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Armed Pro-Russian men prepare themselves to confront Ukrainian government troops at a checkpoint outside Slovyansk, eastern Ukraine, Thursday, May 15, 2014. (AP Photo/Alexander Zemlianichenko)Alexander Zemlianichenko/The Associated Press

Chancellor Angela Merkel of Germany is right to be nudging Ukraine toward a federal structure. That is the best hope for bringing restive provinces such as Donetsk and Luhansk back into the fold of democratic politics, and the best way of accommodating those who may feel themselves somehow both Ukrainian and Russian, or somewhere in between. It's the best hope for removing disputes from the hands of masked men with guns, and back into the realm of politics.

Already in March, Ms. Merkel's spokesman, Steffen Seibert, spoke of "federalizing solutions." Accomplishing this, he said, would be a major part of "the political redirection of Ukraine."

Under the present system, the central government appoints provincial governors. For example, in March, the acting president, Oleksandr Turchynov, appointed as governor of the Donetsk province Serhiy Taruta, a billionaire whose fortune was made in the coal and steel industry of Donetsk. But as the governor sent by the new Kiev authorities who are distrusted by many in the east, and with a civil war fomented by Russia effectively under way, he has had difficulty establishing his authority.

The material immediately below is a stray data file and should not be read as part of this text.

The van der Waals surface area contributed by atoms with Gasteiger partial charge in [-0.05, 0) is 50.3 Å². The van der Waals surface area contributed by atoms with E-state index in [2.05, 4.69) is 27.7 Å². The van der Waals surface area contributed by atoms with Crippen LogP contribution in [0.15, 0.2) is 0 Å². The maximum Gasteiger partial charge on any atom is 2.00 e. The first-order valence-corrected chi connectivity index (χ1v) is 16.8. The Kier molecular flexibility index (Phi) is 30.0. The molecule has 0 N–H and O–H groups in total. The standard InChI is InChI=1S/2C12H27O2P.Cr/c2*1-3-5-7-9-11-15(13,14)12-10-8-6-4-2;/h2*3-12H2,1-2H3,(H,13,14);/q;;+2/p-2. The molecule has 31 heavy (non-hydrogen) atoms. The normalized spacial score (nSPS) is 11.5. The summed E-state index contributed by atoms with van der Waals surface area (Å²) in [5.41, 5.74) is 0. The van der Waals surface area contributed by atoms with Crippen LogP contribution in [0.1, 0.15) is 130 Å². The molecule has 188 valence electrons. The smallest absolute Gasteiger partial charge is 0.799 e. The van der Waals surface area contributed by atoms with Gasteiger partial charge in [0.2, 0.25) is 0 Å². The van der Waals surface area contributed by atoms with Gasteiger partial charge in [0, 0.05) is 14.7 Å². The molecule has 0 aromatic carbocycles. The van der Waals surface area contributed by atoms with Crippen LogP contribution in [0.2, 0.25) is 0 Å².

The country would be much better off if, instead of appointed governors, it had the equivalent of Canadian provincial premiers and legislatures, with all their imperfections. It would be best if those opposing the new government in Kiev were encouraged to take the argument off the streets and into elected bodies. Those favouring greater regional autonomy, and even closer ties with Russia, might win some local elections. That would be far better than their winning gun battles.

Meanwhile, as Ms. Merkel urges, the presidential election of May 25 should proceed on schedule. If need be, it should go to a second round. No doubt, voting will be disrupted in some localities in a few of Ukraine's 24 provinces. But it is better to establish a democratic mandate first, so that there can be negotiations to modify the Ukrainian Constitution.

Would Russia favour a federal Ukraine? Yes. Would some of the splittists in Eastern Ukraine support it? Surely. That is no reason for Kiev to be opposed. Federalism does not mean debilitating decentralization. It means the possibility of stopping violence and restarting politics. And it's the most plausible way of keeping Ukraine intact.

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